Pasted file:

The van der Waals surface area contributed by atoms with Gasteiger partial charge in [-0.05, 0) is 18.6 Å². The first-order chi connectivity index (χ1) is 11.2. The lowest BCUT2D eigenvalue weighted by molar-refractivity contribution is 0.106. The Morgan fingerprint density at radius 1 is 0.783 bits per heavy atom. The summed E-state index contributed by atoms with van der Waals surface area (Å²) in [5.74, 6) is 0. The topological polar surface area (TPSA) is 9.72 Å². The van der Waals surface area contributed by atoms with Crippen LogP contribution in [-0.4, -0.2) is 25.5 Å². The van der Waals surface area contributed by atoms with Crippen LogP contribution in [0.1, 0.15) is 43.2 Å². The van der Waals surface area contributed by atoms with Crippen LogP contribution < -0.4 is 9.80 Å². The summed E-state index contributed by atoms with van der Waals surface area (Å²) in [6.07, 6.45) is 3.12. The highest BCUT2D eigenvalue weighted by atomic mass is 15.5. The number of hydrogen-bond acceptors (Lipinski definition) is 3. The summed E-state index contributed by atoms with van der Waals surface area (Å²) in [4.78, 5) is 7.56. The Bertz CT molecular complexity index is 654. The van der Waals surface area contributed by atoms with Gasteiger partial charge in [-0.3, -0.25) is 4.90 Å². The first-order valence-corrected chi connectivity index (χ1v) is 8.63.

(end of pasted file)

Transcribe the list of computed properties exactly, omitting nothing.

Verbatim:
The van der Waals surface area contributed by atoms with Gasteiger partial charge in [-0.05, 0) is 18.6 Å². The first-order chi connectivity index (χ1) is 11.2. The lowest BCUT2D eigenvalue weighted by molar-refractivity contribution is 0.106. The Morgan fingerprint density at radius 1 is 0.783 bits per heavy atom. The summed E-state index contributed by atoms with van der Waals surface area (Å²) in [5.74, 6) is 0. The topological polar surface area (TPSA) is 9.72 Å². The van der Waals surface area contributed by atoms with Crippen LogP contribution in [-0.4, -0.2) is 25.5 Å². The van der Waals surface area contributed by atoms with Crippen LogP contribution in [0.1, 0.15) is 43.2 Å². The van der Waals surface area contributed by atoms with Crippen LogP contribution < -0.4 is 9.80 Å². The summed E-state index contributed by atoms with van der Waals surface area (Å²) in [6.07, 6.45) is 3.12. The highest BCUT2D eigenvalue weighted by atomic mass is 15.5. The number of hydrogen-bond acceptors (Lipinski definition) is 3. The summed E-state index contributed by atoms with van der Waals surface area (Å²) in [4.78, 5) is 7.56. The Bertz CT molecular complexity index is 654. The van der Waals surface area contributed by atoms with Gasteiger partial charge in [-0.3, -0.25) is 4.90 Å². The first-order valence-corrected chi connectivity index (χ1v) is 8.63.